Seismologists know where these areas of high stress exist in and around Trinidad and Tobago and can say with some degree of accuracy where these events will occur- the southeast of Tobago, the Gulf of Paria, the Paria peninsula just off the north coast of Venezuela and the southeast of Trinidad. But so far no-one cann predict when a major earthquake will hit or its size when it occurs. According to this country’s records, T&T has been subject to major earthquakes causing considerable damage, especially in the first half of the 19th century. More recently Tobago suffered damage in several smaller earthquakes in 1997. The largest earthquake recorded in the Caribbean occurred when the Eastern Caribbean was hit by a magnitude 8.5 earthquake in 1843. This would be 32 times stronger than the quake that hit Haiti. “These larger earthquakes happen roughly every 150-200 years so we are overdue for one here,” said Robertson. In fact, local seismologists indicate that over the last four years they have seen a substantial increase in the number of small earthquakes taking place within the land mass of Trinidad itself.

These large waves are generally formed as result of large (magnitude 7.5 or greater) underwater earthquakes, which cause huge landslides under water and the pushing of large amounts of water outwards from the landslides. The 2004 Indian Ocean earthquake and the resulting tsunami killed more than 230,000 people and caused immense damage in 14 countries—some more than 2,000 miles away from the epicentre. Because tsunamis propagate their waves in all directions and these waves can travel very far without losing much energy, the source of the tsunami doesn’t have to be close to T&T to affect us. However, the most likely source of earthquakes able to produce tsunamis which could affect T&T are to the north and the country is relatively protected, since, unlike the eastern coast, the northern coast is neither flat nor heavily populated.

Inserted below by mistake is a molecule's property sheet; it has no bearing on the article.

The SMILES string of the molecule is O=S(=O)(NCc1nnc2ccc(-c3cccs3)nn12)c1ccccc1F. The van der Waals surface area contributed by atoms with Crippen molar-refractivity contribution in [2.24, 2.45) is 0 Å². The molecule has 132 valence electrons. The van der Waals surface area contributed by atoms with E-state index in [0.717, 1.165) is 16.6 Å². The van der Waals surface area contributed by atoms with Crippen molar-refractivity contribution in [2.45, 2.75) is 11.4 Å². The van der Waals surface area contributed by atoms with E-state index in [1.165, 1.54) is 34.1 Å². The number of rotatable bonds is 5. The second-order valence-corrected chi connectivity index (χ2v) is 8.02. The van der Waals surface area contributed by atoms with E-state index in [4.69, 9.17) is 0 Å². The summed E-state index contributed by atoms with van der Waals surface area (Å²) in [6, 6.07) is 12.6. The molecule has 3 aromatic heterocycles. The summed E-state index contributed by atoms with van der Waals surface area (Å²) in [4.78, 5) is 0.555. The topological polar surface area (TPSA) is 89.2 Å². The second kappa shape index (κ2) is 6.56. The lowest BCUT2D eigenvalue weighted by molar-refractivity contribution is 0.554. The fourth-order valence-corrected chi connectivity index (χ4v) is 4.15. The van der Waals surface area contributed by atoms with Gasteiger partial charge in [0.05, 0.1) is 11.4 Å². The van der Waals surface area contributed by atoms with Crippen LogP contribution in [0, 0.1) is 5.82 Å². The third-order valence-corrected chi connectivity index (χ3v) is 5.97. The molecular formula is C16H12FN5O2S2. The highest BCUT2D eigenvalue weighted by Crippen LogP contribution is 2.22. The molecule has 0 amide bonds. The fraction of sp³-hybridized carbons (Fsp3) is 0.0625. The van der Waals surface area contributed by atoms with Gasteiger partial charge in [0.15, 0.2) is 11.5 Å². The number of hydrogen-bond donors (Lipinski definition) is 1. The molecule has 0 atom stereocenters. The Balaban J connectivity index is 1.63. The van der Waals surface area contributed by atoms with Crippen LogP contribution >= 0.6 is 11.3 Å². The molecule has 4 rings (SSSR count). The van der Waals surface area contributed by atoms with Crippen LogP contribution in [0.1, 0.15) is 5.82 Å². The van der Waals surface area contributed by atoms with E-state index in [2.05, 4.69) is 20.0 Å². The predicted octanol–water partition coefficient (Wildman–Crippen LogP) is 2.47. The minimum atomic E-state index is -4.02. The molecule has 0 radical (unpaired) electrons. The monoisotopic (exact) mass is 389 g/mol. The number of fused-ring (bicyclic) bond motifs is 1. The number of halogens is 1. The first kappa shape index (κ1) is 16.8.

For the countries of the Caribbean Basin the annual hurricane season normally poses the biggest risk of loss of human life and to both infrastructural damage and loss of earnings. T&T has been described in the insurance literature as being “outside of the hurricane belt”—a statement that has been widely quoted here. In fact this country lies on the southern edge of the Atlantic hurricane basin. T&T was hit twice by hurricanes in the 20th century (1933; with 19 deaths and substantial damage and Hurricane Flora in 1963; which hit Tobago causing 18 deaths and major damage). In the 1990’s this country was also hit by four tropical storms, none of which caused any deaths, though there was substantial loss due to flooding. Meteorologists have indicated that it is likely that in the 21st century, with rising sea water temperatures caused by global warming, the Caribbean is likely to see more—and more powerful—hurricanes affecting the Caribbean and it’s only a matter of time before T&T gets hit.

Marlon Noel, Assistant Director of the Trinidad and Tobago Meterological Office, says it is very likely that we can be “affected by a direct hit of a category two, three, four or even five hurricane. “Once we live in the Caribbean we should not be surprised with earthquakes, volcanoes, or hurricanes. That is the nature of the place we live in. We are in a multi-hazard zone,” said Robertson. Siesmologists are now saying that its not a case of if, but when an earthquake of a magnitude of 7 and above hits us.